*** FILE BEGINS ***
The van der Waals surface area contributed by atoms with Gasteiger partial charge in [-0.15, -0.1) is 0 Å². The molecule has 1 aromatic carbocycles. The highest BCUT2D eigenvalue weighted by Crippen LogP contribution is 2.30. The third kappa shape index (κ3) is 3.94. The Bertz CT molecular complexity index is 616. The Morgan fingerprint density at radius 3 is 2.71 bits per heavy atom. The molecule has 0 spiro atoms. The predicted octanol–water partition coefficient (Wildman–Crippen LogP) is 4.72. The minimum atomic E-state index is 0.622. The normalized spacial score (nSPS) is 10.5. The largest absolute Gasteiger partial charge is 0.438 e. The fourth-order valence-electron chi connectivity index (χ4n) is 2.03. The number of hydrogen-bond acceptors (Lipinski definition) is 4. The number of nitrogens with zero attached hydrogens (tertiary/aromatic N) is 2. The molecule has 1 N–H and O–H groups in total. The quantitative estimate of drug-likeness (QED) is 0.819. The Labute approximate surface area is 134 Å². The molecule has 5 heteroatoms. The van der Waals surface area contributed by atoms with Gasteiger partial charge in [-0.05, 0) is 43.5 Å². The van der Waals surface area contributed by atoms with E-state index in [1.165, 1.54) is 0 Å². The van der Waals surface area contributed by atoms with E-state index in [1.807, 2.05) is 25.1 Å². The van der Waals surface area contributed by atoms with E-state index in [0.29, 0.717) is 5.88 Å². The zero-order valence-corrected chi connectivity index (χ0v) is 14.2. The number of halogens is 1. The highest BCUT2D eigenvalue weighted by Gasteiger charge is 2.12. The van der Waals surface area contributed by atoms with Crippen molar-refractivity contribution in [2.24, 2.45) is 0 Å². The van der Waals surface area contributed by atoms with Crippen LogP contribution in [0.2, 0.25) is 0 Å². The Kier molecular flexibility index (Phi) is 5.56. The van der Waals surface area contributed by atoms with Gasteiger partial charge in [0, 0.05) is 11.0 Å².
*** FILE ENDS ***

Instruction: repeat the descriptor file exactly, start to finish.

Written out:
The van der Waals surface area contributed by atoms with Gasteiger partial charge in [-0.15, -0.1) is 0 Å². The molecule has 1 aromatic carbocycles. The highest BCUT2D eigenvalue weighted by Crippen LogP contribution is 2.30. The third kappa shape index (κ3) is 3.94. The Bertz CT molecular complexity index is 616. The Morgan fingerprint density at radius 3 is 2.71 bits per heavy atom. The molecule has 0 spiro atoms. The predicted octanol–water partition coefficient (Wildman–Crippen LogP) is 4.72. The minimum atomic E-state index is 0.622. The normalized spacial score (nSPS) is 10.5. The largest absolute Gasteiger partial charge is 0.438 e. The fourth-order valence-electron chi connectivity index (χ4n) is 2.03. The number of hydrogen-bond acceptors (Lipinski definition) is 4. The number of nitrogens with zero attached hydrogens (tertiary/aromatic N) is 2. The molecule has 1 N–H and O–H groups in total. The quantitative estimate of drug-likeness (QED) is 0.819. The Labute approximate surface area is 134 Å². The molecule has 5 heteroatoms. The van der Waals surface area contributed by atoms with Gasteiger partial charge in [-0.05, 0) is 43.5 Å². The van der Waals surface area contributed by atoms with E-state index in [1.165, 1.54) is 0 Å². The van der Waals surface area contributed by atoms with E-state index in [1.807, 2.05) is 25.1 Å². The van der Waals surface area contributed by atoms with E-state index in [0.29, 0.717) is 5.88 Å². The zero-order valence-corrected chi connectivity index (χ0v) is 14.2. The number of halogens is 1. The highest BCUT2D eigenvalue weighted by Gasteiger charge is 2.12. The van der Waals surface area contributed by atoms with Crippen molar-refractivity contribution in [2.24, 2.45) is 0 Å². The van der Waals surface area contributed by atoms with Crippen LogP contribution in [0.2, 0.25) is 0 Å². The Kier molecular flexibility index (Phi) is 5.56. The van der Waals surface area contributed by atoms with Gasteiger partial charge in [0, 0.05) is 11.0 Å².